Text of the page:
¶5 The reason for applying the statute of limitations for the recovery of real property and not the statute applicable in an action for the relief on the grounds of fraud, is well stated in Vanduyn v. Hepner et al., 45 Ind. 589 where it was observed by Mr. Chief Justice Worden in the course of the opinion:

"In very many actions to recover the possession of real estate, the plaintiff's right to recover depends upon the question whether some deed, under which the defendant claims is fraudulent and void. The statute provides, that actions 'for relief against frauds' shall be brought within six years. This provision applies to actions the immediate and primary object of which is to be relieved from frauds, and not to actions to recover possession of real estate, though, in order to avoid the defendant's defense fraud may have to be shown. The latter class of actions cannot be said to be actions for relief against frauds. They are simply actions for the recovery of real estate, and the defense set up under a fraudulent conveyance may be avoided by showing the fraud. If the provision alluded to applied to actions to recover real estate, we should have two periods of limitation for such actions; 6 years where the defendant claimed under a fraudulent conveyance, and 20 where he claimed under one free from fraud."

¶6 We are not unmindful that the rule announced in the foregoing Kansas cases appears to be in conflict with the opinion of that court in New et al. v. Smith, 86 Kan. 1,

"We think that this provision has no relation to an equitable proceeding to set aside a fraudulent deed of read estate, when the effect of it is to restored the possession of the premises in the defrauded party. In such a case, the action is substantially an action for the recovery of the real estate; indeed it is literally, * * * This is really and action for the recovery of real estate and the plaintiff is no worse off because the fraud has been committed upon him nor the defendant in any better situation, than if the latter had innocently bought and entered under an imperfect title."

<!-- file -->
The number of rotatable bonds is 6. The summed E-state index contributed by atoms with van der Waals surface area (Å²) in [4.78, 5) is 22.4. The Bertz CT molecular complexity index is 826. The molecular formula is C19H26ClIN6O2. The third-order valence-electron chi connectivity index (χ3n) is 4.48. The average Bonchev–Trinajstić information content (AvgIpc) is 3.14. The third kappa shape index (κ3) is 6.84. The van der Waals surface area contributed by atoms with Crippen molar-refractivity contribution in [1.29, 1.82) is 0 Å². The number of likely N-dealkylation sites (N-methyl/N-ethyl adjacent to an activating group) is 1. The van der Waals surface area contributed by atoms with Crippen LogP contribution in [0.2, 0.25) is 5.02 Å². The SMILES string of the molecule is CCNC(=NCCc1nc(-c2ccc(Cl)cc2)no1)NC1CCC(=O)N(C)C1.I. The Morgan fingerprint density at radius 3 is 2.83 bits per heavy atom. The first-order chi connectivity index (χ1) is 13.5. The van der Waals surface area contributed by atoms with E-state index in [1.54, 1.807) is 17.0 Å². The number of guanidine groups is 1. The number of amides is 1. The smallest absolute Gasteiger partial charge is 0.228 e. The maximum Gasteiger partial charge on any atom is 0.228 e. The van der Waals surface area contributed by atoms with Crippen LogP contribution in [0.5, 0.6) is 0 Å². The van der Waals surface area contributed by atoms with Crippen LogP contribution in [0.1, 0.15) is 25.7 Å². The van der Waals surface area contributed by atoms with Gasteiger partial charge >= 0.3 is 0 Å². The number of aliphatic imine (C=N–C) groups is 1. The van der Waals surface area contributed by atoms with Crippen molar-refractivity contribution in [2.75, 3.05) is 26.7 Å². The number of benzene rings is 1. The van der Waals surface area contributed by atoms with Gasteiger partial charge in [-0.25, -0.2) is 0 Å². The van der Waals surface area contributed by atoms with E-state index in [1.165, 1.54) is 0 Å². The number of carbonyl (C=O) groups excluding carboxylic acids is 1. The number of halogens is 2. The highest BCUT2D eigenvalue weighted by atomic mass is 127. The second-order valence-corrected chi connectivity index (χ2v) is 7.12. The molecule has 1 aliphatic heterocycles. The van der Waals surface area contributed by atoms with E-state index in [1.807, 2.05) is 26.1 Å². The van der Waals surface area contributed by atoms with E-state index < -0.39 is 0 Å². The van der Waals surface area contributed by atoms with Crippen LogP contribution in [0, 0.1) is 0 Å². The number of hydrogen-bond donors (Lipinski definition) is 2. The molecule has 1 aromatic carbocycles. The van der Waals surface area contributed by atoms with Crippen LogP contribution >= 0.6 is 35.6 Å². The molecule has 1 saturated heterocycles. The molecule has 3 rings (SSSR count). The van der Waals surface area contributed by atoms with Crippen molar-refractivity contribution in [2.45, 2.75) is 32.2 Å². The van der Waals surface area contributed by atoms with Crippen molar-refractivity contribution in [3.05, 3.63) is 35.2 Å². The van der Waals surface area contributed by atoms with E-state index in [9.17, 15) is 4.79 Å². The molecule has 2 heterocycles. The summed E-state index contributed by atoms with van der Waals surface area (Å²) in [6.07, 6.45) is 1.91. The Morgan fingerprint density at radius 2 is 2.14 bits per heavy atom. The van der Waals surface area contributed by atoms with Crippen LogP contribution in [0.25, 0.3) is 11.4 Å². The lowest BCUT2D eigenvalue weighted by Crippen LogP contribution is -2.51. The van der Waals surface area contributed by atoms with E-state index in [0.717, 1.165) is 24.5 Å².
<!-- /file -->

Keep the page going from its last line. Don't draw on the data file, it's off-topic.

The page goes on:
¶7 The action being in the main for the recovery of real property, we must look to the statute of limitations applicable to such actions, and not to another or different statute which by its terms, does not include such actions.

¶8 While fraud entered into the transaction indeed was the basis of the right to recover the land the action within the meaning of the statute was one for the recovery of real property and not an action for relief on the ground of fraud such as is contemplated by the third subdivision of section 4657.

¶9 The action having been tried October 17, 1913, the court did not err in rendering judgment for rents for the years 1909, 1910, 1911, 1912, and 1913. During the years indicated the lands had been wrongfully occupied by Campbell. His liability for the usable value thereof is fixed by section 2873. Rev. Laws; Oklahoma City v. Hill.

¶10 It is urged that the court erred in permitting the witnesses Ben Carpenter, Frank Daugherty, Daisy Daugherty, and Annie Dick to testify that the grantor, Mary Bread, did not know and understand the nature and effect of the making of a deed to her land. This, it is argued, was the real issue that was submitted for trial in the case and therefore it was not proper to ask the opinion of the witnesses on the issue to be tried. An examination of the record discloses that each of the witnesses had previously testified as to his personal knowledge of the mental and physical condition of Mary Carpenter on July 27, 1908, and prior thereto. From such testimony it appears that the witnesses were fully informed though nonexperts of the condition both mental and physical of the grantor. Indeed their relations and associations with her were both close and intimate and their knowledge of her condition was acquired as a result of such acqunintanceship. In such circumstances the court did not err in permitting the witnesses to testify as they did. A quite similar question was before the court in Conwill v. Eldridge

¶11 The conclusions reached upon the issue of mental incapacity and fraud in the procurement of the deed render unnecessary a determination of the question of whether the deed was approved as provided by section 9 of the act of Congress of May 27, 1908.

¶12 The judgment of the trial court is affirmed.